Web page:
Sucre is a veggie paradise and the one place I think it would be doable to be vegan 24/7. Without a doubt the best place is the Condor Café, which is also home to the Condor Trekkers, an eco-friendly local touring company which is not-for-profit, and puts its proceeds into local projects such as building roofs for schools, and teaching children about health and hygiene in deprived areas. It does dirt cheap and huge cheese empanadas, delicious falafel and avocado sandwiches, and another bargain-a-licious set lunch menu.

Prem is mostly open for lunch times, but serves awesome and huge seitan baguettes, fresh juices, and set menus in a friendly little place just off one of the main streets.

veg sandwich.jpg

El Germen is another great find with a huge menu of vegan options, including a ridiculously cheap 12 BOB veggie burger, quinoa soup, veggie lasagne, and veggie curry. I went with the tofu curry, having been missing protein substitutes, though I have to admit it was quite bland and not really what I’d call a curry. Still- healthy, and cheap, and I still went back the next day for a veggie burger which was much better.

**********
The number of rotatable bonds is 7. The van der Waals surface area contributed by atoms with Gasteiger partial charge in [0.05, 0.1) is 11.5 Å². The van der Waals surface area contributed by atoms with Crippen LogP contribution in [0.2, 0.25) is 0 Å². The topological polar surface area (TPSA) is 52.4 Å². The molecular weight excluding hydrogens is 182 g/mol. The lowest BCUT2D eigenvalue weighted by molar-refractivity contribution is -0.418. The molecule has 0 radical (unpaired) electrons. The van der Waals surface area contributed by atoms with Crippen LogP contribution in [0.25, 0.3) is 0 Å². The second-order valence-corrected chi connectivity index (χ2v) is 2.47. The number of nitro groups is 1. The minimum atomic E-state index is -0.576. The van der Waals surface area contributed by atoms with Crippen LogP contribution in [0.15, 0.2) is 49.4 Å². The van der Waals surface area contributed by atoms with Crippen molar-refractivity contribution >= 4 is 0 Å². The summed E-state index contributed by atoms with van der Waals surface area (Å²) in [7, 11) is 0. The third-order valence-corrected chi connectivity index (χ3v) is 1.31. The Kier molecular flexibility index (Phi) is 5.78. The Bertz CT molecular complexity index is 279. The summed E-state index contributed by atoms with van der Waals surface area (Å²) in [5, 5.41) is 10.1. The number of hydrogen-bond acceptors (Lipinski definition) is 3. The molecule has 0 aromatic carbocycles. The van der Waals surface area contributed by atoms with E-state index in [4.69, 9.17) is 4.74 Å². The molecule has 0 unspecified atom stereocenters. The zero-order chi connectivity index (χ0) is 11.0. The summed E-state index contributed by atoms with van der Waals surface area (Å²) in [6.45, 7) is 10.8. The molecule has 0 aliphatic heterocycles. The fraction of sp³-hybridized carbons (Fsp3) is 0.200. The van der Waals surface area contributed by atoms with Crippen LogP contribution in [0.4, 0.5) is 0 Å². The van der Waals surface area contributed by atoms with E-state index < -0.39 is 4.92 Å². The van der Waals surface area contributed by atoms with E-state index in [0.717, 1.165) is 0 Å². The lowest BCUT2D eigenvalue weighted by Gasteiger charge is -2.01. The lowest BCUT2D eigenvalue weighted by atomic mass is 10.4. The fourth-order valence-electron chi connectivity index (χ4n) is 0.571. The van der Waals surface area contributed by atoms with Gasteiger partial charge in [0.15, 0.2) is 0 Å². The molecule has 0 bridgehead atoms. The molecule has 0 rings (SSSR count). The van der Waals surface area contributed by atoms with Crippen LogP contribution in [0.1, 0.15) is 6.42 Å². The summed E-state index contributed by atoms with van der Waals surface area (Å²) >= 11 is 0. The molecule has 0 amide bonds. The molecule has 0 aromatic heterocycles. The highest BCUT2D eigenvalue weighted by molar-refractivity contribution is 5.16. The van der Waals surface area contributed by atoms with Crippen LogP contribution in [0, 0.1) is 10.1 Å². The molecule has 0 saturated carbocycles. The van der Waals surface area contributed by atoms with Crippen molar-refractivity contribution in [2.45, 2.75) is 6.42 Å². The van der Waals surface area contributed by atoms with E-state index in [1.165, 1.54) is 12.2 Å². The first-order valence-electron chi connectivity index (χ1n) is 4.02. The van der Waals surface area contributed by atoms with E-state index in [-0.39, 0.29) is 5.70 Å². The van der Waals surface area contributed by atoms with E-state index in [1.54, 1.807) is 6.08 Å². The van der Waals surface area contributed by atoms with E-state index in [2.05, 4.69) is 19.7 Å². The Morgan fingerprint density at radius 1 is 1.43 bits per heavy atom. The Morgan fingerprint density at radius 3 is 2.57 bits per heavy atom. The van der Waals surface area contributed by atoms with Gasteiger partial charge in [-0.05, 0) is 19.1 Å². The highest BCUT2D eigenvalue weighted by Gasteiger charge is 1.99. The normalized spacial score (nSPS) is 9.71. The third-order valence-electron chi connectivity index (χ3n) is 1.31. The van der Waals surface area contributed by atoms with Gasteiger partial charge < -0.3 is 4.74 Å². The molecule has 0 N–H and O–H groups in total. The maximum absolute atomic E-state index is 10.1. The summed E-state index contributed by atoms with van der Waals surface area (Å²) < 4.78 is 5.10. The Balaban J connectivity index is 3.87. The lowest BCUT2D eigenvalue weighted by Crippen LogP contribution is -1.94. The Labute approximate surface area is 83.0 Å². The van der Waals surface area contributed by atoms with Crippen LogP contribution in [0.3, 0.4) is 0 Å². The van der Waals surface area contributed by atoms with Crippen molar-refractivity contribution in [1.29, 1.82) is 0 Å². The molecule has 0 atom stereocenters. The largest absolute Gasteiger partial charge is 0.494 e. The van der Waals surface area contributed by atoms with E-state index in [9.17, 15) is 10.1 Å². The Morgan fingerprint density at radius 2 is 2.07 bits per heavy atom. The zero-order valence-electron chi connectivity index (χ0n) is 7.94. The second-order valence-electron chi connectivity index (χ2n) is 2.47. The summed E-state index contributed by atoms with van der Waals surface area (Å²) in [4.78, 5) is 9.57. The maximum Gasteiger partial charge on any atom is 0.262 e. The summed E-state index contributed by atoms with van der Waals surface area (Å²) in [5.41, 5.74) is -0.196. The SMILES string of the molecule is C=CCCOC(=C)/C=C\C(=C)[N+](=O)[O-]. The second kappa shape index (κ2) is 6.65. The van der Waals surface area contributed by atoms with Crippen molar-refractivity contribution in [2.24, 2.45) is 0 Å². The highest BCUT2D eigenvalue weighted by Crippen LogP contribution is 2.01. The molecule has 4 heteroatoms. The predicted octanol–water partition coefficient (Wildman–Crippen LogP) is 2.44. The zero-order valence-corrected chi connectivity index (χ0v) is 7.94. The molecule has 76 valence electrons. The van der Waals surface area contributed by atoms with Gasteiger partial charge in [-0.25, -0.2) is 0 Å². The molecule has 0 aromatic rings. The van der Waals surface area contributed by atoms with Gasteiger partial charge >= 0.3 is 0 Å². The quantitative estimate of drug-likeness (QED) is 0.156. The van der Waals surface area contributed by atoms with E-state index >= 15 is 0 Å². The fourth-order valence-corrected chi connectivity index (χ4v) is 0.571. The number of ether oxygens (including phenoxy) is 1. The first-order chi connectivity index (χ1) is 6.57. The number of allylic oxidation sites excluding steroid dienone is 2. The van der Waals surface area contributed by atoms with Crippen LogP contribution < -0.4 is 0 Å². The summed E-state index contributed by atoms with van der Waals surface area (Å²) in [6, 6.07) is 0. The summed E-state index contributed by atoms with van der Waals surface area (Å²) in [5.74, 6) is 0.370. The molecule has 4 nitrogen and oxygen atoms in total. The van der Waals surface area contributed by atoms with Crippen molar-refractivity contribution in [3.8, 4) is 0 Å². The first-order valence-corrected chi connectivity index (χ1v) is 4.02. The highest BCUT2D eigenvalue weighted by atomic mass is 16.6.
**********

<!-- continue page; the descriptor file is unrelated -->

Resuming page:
In Copacabana, I was extremely surprised to see a vegan food cart at the bottom of the main high street- and sad as it is, could hardly contain my excitement to have hummus for the first time of weeks. Selling veggie burgers, falafel wraps, hummus sandwiches, vegan brownies and flapjacks and energy balls, this cart belongs to Hostal Joshua nearby, which also has a vegan restaurant- though sadly only open until 8 so I missed it the one night I was there, but on the basis of the sandwiches definitely worth checking out if you are there.

So- I’m now travelling over the water of Lake Titicaca to continue my tour of veggie eats into Peru- wish me luck!